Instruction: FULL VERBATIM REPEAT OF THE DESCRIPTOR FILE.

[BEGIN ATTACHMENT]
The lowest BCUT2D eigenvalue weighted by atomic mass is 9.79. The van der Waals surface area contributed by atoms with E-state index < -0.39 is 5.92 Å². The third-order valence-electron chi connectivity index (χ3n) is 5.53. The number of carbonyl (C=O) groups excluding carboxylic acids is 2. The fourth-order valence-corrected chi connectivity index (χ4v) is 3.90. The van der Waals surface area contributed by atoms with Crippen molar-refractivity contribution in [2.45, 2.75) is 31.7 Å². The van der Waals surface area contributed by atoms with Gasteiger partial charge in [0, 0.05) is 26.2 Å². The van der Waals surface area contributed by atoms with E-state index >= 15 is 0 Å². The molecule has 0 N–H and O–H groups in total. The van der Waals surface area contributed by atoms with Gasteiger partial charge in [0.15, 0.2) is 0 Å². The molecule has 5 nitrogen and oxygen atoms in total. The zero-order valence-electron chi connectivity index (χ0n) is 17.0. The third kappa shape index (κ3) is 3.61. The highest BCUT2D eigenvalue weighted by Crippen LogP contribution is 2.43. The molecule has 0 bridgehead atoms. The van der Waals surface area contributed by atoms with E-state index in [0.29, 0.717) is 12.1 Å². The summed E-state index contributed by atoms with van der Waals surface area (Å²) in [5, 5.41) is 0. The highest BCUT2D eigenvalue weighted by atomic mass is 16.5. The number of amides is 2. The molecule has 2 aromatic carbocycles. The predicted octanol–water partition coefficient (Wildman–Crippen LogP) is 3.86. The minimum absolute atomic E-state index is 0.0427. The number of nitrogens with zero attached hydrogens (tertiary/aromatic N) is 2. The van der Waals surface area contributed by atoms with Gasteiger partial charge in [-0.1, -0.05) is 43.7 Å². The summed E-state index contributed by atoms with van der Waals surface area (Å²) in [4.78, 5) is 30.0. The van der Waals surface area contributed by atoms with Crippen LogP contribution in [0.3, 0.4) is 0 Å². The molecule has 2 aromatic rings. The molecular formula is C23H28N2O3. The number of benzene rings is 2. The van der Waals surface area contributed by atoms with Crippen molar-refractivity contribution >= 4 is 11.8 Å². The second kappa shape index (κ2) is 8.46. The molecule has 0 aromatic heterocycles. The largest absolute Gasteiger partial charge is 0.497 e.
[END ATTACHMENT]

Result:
The lowest BCUT2D eigenvalue weighted by atomic mass is 9.79. The van der Waals surface area contributed by atoms with E-state index < -0.39 is 5.92 Å². The third-order valence-electron chi connectivity index (χ3n) is 5.53. The number of carbonyl (C=O) groups excluding carboxylic acids is 2. The fourth-order valence-corrected chi connectivity index (χ4v) is 3.90. The van der Waals surface area contributed by atoms with Crippen molar-refractivity contribution in [2.45, 2.75) is 31.7 Å². The van der Waals surface area contributed by atoms with Gasteiger partial charge in [0, 0.05) is 26.2 Å². The van der Waals surface area contributed by atoms with E-state index >= 15 is 0 Å². The molecule has 0 N–H and O–H groups in total. The van der Waals surface area contributed by atoms with Gasteiger partial charge in [0.15, 0.2) is 0 Å². The molecule has 5 nitrogen and oxygen atoms in total. The zero-order valence-electron chi connectivity index (χ0n) is 17.0. The third kappa shape index (κ3) is 3.61. The highest BCUT2D eigenvalue weighted by Crippen LogP contribution is 2.43. The molecule has 0 bridgehead atoms. The van der Waals surface area contributed by atoms with E-state index in [0.29, 0.717) is 12.1 Å². The summed E-state index contributed by atoms with van der Waals surface area (Å²) in [5, 5.41) is 0. The highest BCUT2D eigenvalue weighted by atomic mass is 16.5. The number of amides is 2. The molecule has 2 aromatic carbocycles. The predicted octanol–water partition coefficient (Wildman–Crippen LogP) is 3.86. The minimum absolute atomic E-state index is 0.0427. The number of nitrogens with zero attached hydrogens (tertiary/aromatic N) is 2. The van der Waals surface area contributed by atoms with Gasteiger partial charge in [-0.1, -0.05) is 43.7 Å². The summed E-state index contributed by atoms with van der Waals surface area (Å²) in [4.78, 5) is 30.0. The van der Waals surface area contributed by atoms with Crippen LogP contribution in [0.3, 0.4) is 0 Å². The molecule has 2 aromatic rings. The molecular formula is C23H28N2O3. The number of benzene rings is 2. The van der Waals surface area contributed by atoms with Crippen molar-refractivity contribution >= 4 is 11.8 Å². The second kappa shape index (κ2) is 8.46. The molecule has 0 aromatic heterocycles. The largest absolute Gasteiger partial charge is 0.497 e.